The US team, headed by Todd Stern, the US special envoy on climate change, also called on Environment, Forests and Climate Change Minister Prakash Javadekar in its bid to stitch an agreement on various climate change issues.
Sources said the meeting with the environment ministry focused on areas where the two countries could sign pacts for cooperation; these included air pollution abatement and developing baseline data on carbon emissions from forestry sector and smart grids.
With the power ministry, the US asked for a better investment environment in India. The Indian side in return asked the US to suggest specific projects and areas where it would like to bring in technology. Energy efficiency and investing in smart cities are two areas of convergence that the delegations are expected to firm up deliverable projects on under Indo-US agreements. While India has conveyed that it was not ready to accept a binding target on energy efficiency in the building sector - a demand the US has made often at various forums - it is keen to work with the US on a programmes in the sector that do not force greenhouse gas emission reduction commitments.
The trade dispute between the two countries about restrictions India imposes on imported solar power equipment was also part of the discussions. The US has taken India to the WTO dispute settlement mechanism on it. It was decided to also engage on the issue bilaterally even as the WTO mechanism takes its time to play out.
The US delegation also put forth its views on the negotiations of the 2015 UN global agreement on climate change with Javadekar. The basic negotiating draft for this agreement is to be prepared by the end of 2014 with a series of high profile meetings scheduled across the world before that. The meeting with the minister was followed by the meeting of the Joint Working Group of the two countries on climate change, which had officials from various Indian ministries on board too.
The US delegation, sources said, expected a 'dynamic' interpretation of the principle of common but differentiated responsibilities under the new climate agreement. It implies India and other emerging economies take on greater burden of emission reduction under the new agreement than is required under the UN climate convention.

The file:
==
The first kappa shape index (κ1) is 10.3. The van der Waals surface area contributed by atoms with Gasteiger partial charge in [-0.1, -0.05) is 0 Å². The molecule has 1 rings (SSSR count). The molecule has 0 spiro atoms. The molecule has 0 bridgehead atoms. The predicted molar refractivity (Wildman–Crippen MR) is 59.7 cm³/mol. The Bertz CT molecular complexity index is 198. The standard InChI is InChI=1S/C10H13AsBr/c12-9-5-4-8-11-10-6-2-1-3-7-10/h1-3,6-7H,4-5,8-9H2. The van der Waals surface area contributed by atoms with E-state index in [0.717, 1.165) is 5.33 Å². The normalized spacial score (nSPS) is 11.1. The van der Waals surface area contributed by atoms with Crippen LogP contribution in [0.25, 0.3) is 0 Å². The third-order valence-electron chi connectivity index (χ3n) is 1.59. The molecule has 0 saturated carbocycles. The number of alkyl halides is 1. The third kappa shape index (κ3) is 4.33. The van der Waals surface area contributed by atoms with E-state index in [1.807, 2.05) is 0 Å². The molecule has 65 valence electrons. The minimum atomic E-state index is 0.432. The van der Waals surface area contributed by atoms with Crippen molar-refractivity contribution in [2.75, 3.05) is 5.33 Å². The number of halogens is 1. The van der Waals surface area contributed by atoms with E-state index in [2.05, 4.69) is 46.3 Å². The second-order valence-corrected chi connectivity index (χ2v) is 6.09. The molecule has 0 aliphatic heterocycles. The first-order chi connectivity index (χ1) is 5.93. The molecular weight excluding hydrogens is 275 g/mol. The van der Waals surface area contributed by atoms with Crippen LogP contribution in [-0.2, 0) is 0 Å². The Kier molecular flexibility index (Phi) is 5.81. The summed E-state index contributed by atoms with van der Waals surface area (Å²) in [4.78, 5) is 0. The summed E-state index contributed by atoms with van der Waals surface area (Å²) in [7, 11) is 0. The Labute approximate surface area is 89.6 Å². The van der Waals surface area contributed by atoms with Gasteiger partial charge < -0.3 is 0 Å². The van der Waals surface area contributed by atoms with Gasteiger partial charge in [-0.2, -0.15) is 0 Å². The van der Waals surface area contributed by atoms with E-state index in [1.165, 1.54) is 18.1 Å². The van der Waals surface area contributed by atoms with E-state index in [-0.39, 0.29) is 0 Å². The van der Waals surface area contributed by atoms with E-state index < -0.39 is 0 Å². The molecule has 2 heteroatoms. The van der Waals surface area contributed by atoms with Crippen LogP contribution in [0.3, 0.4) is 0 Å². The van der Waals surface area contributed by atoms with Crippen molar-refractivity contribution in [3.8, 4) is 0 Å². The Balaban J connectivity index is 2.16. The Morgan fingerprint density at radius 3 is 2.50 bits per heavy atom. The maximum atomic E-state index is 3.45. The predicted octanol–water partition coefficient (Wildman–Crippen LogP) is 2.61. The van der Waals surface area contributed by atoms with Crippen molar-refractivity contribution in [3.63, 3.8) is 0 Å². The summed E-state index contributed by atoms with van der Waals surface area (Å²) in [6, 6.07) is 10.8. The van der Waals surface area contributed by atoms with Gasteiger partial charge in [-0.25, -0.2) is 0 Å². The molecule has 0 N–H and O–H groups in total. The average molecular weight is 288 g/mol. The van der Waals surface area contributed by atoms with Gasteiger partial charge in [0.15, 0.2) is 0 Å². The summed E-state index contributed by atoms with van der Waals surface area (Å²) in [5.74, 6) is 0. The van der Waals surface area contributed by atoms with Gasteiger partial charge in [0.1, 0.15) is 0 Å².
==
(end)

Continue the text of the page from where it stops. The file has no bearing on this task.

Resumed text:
Javadekar and his team expressed their reservations on the issue, pointing to the fact that developed countries were required to show leadership under the convention and India was against breaking the existing embedded differentiation between rich and developing countries. Javadekar also insisted that the principle of equity needed to be adhered to while distributing the burden of reducing emissions globally.
Sources said India did convey that an implicit differentiation of commitments would naturally be visible when the countries submit their "contributions" to reducing emissions in March 2015 - the deadline set at the UN conference. At the last UN talks, all countries have agreed to table the menu of "actions" that they are willing to take under the new climate agreement, though, strong disagreements remain about the nature of "actions" that must be submitted.
A decision was also taken by the US and Indian teams to have structured bilateral discussions on the contentious issue of refrigerant gases that cause global warming and their replacement. The US has been pushing India hard to agree to make the transition to alternatives, some of which are proprietary technologies of US-based chemical companies. The move ranks high on US President Barack Obama's agenda but it remains a non-negotiable issue for India, which insists such a deal must come along with the global comprehensive climate agreement in 2015 or after. A source said the US delegation surprisingly did not spend time too much time on the issue in the hour-long meeting. In the past, US climate delegations have put tremendous diplomatic pressure on India to accept its terms.
A senior official present at the meeting said, "While the details of the agreements are being fleshed out between the two sides and these make all the difference on the climate change front, there are areas of technical cooperation that we are happy to work on bilaterally. Naturally, both sides will be mindful of each other's red-lines."
Another official, who was party to the discussion, said, "It was a relatively short meeting with each side only touching upon their positions on climate change. There was no detailed dialogue at the moment on the contentious bits but both sides also saw some common grounds progressing towards the 2015 agreement."
One of the common grounds India has found with some developed countries, including the US, concerns how the voluntary pledges of the countries under the new climate agreement would be reviewed or revised. But wide disagreements remain between the two countries on whether the main 2015 agreement should be only about emission reduction or be a balanced package containing commitments on finance, adaptation and technology as well.
The backroom negotiations between the two sides continued on these possible agreements on Thursday, even as US Secretary of State John Kerry arrived in India.